Well, it’s Leo season again the most wonderful time of the year…for Leos, anyway. During Leo season so many greats can be celebrated – everyone from Barack Obama to Tony/Oscar winner Viola Davis, WNBA star Sylar Diggins, Halle Berry and the newly minted Duchess of Sussex , the former Meghan Markle, are all born under the sign. But out of all the sign’s most popular celebs, Whitney Houston stands tall. She may have left this realm to sing for a greater authority but her legacy and memory are still very much alive. Every year, a major artist sings the national anthem at the Super Bowl. And every year, people heartily applaud and then start reminiscing about Whitney Houston—frankly, because no one will ever top her performance of the national anthem before Super Bowl XXV in 1991.
Houston was 27. She had yet to record what would become the biggest hit of her life, but still, the singer of mega-hits such as “I’m Your Baby Tonight,” “Greatest Love of All” and “I Wanna Dance With Somebody (Who Loves Me)” had made three platinum-selling albums and won two Grammys.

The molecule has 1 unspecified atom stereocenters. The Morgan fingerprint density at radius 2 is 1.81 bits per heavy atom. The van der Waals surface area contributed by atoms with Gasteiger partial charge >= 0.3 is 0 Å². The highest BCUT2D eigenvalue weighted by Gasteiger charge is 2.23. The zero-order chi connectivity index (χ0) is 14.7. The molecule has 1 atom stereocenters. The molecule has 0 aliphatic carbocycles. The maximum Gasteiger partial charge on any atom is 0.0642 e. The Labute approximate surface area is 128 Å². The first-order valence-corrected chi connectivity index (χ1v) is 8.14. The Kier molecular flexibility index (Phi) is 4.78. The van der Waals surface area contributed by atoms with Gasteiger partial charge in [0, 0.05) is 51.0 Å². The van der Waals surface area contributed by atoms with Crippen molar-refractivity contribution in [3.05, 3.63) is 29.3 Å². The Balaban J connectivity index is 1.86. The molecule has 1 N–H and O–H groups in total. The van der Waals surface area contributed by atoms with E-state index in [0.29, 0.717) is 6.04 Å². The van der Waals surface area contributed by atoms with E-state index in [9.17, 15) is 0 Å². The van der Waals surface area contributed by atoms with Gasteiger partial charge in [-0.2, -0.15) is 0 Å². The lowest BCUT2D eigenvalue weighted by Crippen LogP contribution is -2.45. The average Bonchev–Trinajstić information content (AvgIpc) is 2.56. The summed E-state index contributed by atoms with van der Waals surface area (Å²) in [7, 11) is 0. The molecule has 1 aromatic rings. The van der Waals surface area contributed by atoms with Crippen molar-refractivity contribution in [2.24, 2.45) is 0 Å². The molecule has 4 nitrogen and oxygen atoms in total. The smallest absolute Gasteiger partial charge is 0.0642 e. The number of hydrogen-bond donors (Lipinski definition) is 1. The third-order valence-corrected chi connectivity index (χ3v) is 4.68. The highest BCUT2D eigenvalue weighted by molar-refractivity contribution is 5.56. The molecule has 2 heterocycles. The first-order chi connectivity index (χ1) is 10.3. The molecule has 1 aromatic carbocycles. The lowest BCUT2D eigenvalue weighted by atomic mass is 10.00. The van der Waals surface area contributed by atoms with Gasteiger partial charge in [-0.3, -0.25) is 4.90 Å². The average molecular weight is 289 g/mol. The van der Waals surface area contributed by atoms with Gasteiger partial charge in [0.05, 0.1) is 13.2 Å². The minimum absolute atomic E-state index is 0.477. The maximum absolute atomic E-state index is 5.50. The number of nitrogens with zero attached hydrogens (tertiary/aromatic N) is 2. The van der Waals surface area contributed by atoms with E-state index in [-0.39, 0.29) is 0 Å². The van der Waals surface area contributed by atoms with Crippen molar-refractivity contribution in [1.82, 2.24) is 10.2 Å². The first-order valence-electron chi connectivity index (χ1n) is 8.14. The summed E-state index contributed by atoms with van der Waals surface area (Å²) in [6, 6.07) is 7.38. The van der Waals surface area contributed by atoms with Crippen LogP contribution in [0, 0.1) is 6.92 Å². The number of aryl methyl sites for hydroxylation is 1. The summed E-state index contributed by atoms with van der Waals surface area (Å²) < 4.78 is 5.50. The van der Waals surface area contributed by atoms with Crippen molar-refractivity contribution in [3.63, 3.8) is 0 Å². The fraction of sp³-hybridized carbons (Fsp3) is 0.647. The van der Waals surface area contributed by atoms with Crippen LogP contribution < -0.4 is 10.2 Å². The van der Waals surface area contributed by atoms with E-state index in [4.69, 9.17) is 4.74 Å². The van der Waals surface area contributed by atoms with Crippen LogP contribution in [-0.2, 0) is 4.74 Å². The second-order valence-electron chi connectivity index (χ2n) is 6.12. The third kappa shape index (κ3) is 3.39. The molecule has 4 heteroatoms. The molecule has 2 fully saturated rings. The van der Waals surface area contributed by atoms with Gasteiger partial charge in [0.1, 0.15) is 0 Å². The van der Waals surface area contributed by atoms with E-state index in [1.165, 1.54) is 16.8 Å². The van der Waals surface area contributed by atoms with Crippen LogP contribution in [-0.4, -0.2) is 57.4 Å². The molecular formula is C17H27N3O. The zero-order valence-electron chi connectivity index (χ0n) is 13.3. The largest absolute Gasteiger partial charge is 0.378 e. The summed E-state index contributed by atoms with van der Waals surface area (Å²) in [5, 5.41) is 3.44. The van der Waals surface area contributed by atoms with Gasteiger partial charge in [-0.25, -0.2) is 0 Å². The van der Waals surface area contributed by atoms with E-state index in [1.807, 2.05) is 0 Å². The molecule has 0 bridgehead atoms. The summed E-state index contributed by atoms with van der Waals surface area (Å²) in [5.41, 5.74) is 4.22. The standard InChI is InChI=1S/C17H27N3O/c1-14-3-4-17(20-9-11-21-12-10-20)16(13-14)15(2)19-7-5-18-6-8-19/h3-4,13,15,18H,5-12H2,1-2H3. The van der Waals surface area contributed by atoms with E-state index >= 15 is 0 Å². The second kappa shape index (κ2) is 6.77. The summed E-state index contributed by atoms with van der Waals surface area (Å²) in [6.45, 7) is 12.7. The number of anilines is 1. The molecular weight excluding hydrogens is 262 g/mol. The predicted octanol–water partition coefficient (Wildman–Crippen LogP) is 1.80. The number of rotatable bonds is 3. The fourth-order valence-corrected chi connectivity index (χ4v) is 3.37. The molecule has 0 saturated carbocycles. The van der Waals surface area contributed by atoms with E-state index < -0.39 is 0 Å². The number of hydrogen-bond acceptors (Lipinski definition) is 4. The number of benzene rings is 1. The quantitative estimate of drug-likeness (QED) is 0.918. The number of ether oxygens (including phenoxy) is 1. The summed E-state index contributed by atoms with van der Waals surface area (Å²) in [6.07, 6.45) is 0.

She and the orchestra had prerecorded the track, as so many singers called upon to perform the song you cannot screw up in front of millions have done because the noise in the actual stadium makes it fairly impossible to hear cues.
NFL execs heard it, thought it was too slow and asked for a redo—but there wasn’t time. And the rest is history.
Whitney Houston went out there on Jan. 27, 1991, and sang “The Star-Spangled Banner,” albeit into a dead microphone as the recorded track played, and the crowd was awestruck by what they heard coming out of the speakers. Houston’s bluesy, soul-packed version became a top 20 single and was all over the radio, iTunes still being a decade away.
There would be controversy when an engineer admitted that the song was pre-recorded, as there would be 21 years later when a Beyoncé relied on a backup track for President Obama’s second inauguration.
But the overall effect Houston’s rendition of the centuries-old song had on the country, when the world was on edge, was far more enduring than any does-it-matter-when-she-sang-it debate.
Now, On her 55th birthday, here are five times Whitney proved in diva-dom, she stood supreme.